BNP Paribas is likely to be suspended from converting foreign currencies to dollars on behalf of clients in some businesses for as long as a year, according to sources familiar with the matter.
The French bank has earlier been accused of persistently violating US sanctions laws.
The New York state department of financial services, headed by Benjamin Lawsky, is near a deal with Paribas on the ban on currency conversions, known as dollar clearing, the people said. The bar would be the first of its kind for a global bank.
The temporary ban is expected to be limited to certain business lines related to the underlying transactions in question, and would span various geographic regions, one of the sources said on Wednesday. Business lines that have come under scrutiny include oil-trade financing. “It won't be a death mallet, but it's a serious hit,” the source said.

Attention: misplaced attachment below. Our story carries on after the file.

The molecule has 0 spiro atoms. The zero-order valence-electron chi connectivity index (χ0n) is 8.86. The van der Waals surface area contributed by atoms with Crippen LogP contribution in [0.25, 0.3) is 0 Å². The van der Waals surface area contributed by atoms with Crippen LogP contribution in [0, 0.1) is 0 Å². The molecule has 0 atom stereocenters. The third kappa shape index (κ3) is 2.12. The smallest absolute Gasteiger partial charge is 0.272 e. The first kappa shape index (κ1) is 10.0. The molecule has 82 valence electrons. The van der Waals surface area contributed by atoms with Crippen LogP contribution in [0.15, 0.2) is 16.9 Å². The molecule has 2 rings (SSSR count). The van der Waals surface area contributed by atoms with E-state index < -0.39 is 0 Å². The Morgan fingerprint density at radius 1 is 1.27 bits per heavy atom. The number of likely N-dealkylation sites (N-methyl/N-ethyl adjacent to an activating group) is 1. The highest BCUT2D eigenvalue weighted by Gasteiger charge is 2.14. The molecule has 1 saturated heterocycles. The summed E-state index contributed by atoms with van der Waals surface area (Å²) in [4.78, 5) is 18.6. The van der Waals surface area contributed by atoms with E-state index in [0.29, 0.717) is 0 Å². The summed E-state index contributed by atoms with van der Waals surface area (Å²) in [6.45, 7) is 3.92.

BNP clears hundreds of billions of dollars through New York every day, according to sources, serving customers in trade finance and commodities businesses, custodian accounts and foreign exchange.
Much business worldwide is done in dollars, and dollar clearing is a key banking activity. It is unclear when the ban would come into effect. It may be phased in, another source said on Wednesday.
It's also not clear if Paribas has found a workaround to soften the blow, such as identifying another bank to temporarily meet clients’ needs.
Lawsky’s office proposed the suspension as one condition for not revoking Paribas's license to operate in New York in light of the lengthy alleged
violations, Reuters reported last month. The bank is also expected to plead guilty to a federal criminal charge and pay nearly $9 billion as part of a larger settlement with multiple enforcement authorities that could be announced as early as next week, sources said.